--Anyssa Rodriguez 13:28

So, you had never received the results then.

--Liliana Sanchez 13:30

No, I never received them. The National Guard, I think, was the one doing the testing. And they never… they got my email, they got my phone number, but I never got a response back.

--Anyssa Rodriguez 13:42

What was Albert's mindset toward COVID-19, before and after he contracted the virus?

--Liliana Sanchez 13:48

He was actually very careful about it. He did not want to go out. We used to go out quite a bit before. When we started seeing that they weren't, or we were in lockdown, we really wouldn't go anywhere, just to our family members. Other than that, we tried to avoid the stores, restaurants, and everywhere.

--Anyssa Rodriguez 14:14

When he was sick, what was the course of treatment that was offered to him?

--Liliana Sanchez 14:18

Medication. They gave him five medications.

--Anyssa Rodriguez 14:23

Do you know the name of the medications that they may have given them?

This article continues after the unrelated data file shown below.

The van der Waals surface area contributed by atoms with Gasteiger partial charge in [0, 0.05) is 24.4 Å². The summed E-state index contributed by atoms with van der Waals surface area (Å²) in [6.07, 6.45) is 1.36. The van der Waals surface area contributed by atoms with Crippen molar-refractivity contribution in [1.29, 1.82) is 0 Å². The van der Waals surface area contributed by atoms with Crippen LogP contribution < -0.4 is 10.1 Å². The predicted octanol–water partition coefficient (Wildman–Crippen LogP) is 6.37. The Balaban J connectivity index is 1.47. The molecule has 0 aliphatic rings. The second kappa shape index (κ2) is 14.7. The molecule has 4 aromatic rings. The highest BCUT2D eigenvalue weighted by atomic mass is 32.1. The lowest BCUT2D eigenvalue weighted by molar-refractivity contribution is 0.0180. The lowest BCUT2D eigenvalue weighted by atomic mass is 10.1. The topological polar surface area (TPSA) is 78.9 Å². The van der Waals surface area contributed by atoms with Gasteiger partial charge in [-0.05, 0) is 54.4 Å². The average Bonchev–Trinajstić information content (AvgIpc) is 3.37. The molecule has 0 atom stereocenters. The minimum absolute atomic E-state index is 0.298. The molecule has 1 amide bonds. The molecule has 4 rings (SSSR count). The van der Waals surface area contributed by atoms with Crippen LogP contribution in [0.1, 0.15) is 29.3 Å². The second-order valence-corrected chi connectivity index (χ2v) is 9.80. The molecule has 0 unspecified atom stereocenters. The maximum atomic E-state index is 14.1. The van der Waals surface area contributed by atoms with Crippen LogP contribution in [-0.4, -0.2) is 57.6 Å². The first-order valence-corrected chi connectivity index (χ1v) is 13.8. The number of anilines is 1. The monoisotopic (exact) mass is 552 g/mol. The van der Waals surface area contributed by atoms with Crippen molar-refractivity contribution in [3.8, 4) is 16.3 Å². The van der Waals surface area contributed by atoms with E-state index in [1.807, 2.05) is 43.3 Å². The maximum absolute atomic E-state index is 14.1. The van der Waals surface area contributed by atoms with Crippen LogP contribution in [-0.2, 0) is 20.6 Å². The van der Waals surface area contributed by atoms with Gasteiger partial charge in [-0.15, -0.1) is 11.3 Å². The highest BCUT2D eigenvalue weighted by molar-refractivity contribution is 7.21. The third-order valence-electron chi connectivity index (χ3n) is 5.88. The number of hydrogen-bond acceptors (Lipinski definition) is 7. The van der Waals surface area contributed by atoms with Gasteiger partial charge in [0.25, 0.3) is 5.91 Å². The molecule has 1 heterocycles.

--Liliana Sanchez 14:25

Yes. One was a syrup, called Brom PSE DM syrup. The other one was Laura Kayden. Then the next person IV medicine as this Tourism missing[lt1] . They gave him five medications.

--Anyssa Rodriguez 14:56

Was this treatment for COVID-19 costly, or did he have insurance coverage to help offset the costs?

--Liliana Sanchez 15:03

He had the insurance coverage, which we had just a small portion to pay in the medications and the treatments, everything.

--Anyssa Rodriguez 15:11

Was he taking all his medications just as the doctor prescribed?

--Liliana Sanchez 15:15

Yes, he was. He was very, he wanted to get better. He was fighting it as much as he could.

--Anyssa Rodriguez 15:23

Did Albert use any home remedies given to alleviate the symptoms, like herbs or folk remedies, like teas?